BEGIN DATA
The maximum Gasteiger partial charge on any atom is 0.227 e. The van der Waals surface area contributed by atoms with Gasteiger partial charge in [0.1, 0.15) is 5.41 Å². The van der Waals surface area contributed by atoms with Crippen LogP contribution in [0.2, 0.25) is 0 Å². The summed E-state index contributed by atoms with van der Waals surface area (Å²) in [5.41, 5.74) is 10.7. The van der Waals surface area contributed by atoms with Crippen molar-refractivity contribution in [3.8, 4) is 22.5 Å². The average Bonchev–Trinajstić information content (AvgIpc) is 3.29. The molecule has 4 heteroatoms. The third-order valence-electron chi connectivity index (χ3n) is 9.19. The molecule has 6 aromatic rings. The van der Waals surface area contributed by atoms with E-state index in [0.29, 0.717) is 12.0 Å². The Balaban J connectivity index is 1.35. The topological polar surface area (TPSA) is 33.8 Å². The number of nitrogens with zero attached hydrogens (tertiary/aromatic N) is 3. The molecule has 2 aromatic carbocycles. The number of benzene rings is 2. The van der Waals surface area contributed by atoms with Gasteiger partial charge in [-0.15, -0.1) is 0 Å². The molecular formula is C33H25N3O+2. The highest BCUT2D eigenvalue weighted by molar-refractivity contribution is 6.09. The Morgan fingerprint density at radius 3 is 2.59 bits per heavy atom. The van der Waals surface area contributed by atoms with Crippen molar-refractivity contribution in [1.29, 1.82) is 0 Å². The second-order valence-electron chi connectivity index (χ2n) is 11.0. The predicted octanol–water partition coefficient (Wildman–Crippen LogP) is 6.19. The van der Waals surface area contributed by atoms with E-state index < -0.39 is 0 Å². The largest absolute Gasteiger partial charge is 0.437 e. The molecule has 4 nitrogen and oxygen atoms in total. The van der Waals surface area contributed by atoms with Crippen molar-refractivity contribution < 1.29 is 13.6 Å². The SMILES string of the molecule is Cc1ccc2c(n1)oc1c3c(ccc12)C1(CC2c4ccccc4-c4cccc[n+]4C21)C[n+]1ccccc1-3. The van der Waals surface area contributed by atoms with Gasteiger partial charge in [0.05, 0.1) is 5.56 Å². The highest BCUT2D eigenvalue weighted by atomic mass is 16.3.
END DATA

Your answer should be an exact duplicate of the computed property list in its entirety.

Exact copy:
The maximum Gasteiger partial charge on any atom is 0.227 e. The van der Waals surface area contributed by atoms with Gasteiger partial charge in [0.1, 0.15) is 5.41 Å². The van der Waals surface area contributed by atoms with Crippen LogP contribution in [0.2, 0.25) is 0 Å². The summed E-state index contributed by atoms with van der Waals surface area (Å²) in [5.41, 5.74) is 10.7. The van der Waals surface area contributed by atoms with Crippen molar-refractivity contribution in [3.8, 4) is 22.5 Å². The average Bonchev–Trinajstić information content (AvgIpc) is 3.29. The molecule has 4 heteroatoms. The third-order valence-electron chi connectivity index (χ3n) is 9.19. The molecule has 6 aromatic rings. The van der Waals surface area contributed by atoms with E-state index in [0.29, 0.717) is 12.0 Å². The Balaban J connectivity index is 1.35. The topological polar surface area (TPSA) is 33.8 Å². The number of nitrogens with zero attached hydrogens (tertiary/aromatic N) is 3. The molecule has 2 aromatic carbocycles. The number of benzene rings is 2. The van der Waals surface area contributed by atoms with Gasteiger partial charge in [-0.15, -0.1) is 0 Å². The molecular formula is C33H25N3O+2. The highest BCUT2D eigenvalue weighted by molar-refractivity contribution is 6.09. The Morgan fingerprint density at radius 3 is 2.59 bits per heavy atom. The van der Waals surface area contributed by atoms with Crippen molar-refractivity contribution in [1.29, 1.82) is 0 Å². The second-order valence-electron chi connectivity index (χ2n) is 11.0. The predicted octanol–water partition coefficient (Wildman–Crippen LogP) is 6.19. The van der Waals surface area contributed by atoms with E-state index < -0.39 is 0 Å². The largest absolute Gasteiger partial charge is 0.437 e. The molecule has 4 nitrogen and oxygen atoms in total. The van der Waals surface area contributed by atoms with Crippen molar-refractivity contribution < 1.29 is 13.6 Å². The SMILES string of the molecule is Cc1ccc2c(n1)oc1c3c(ccc12)C1(CC2c4ccccc4-c4cccc[n+]4C21)C[n+]1ccccc1-3. The van der Waals surface area contributed by atoms with Gasteiger partial charge in [0.05, 0.1) is 5.56 Å². The highest BCUT2D eigenvalue weighted by atomic mass is 16.3.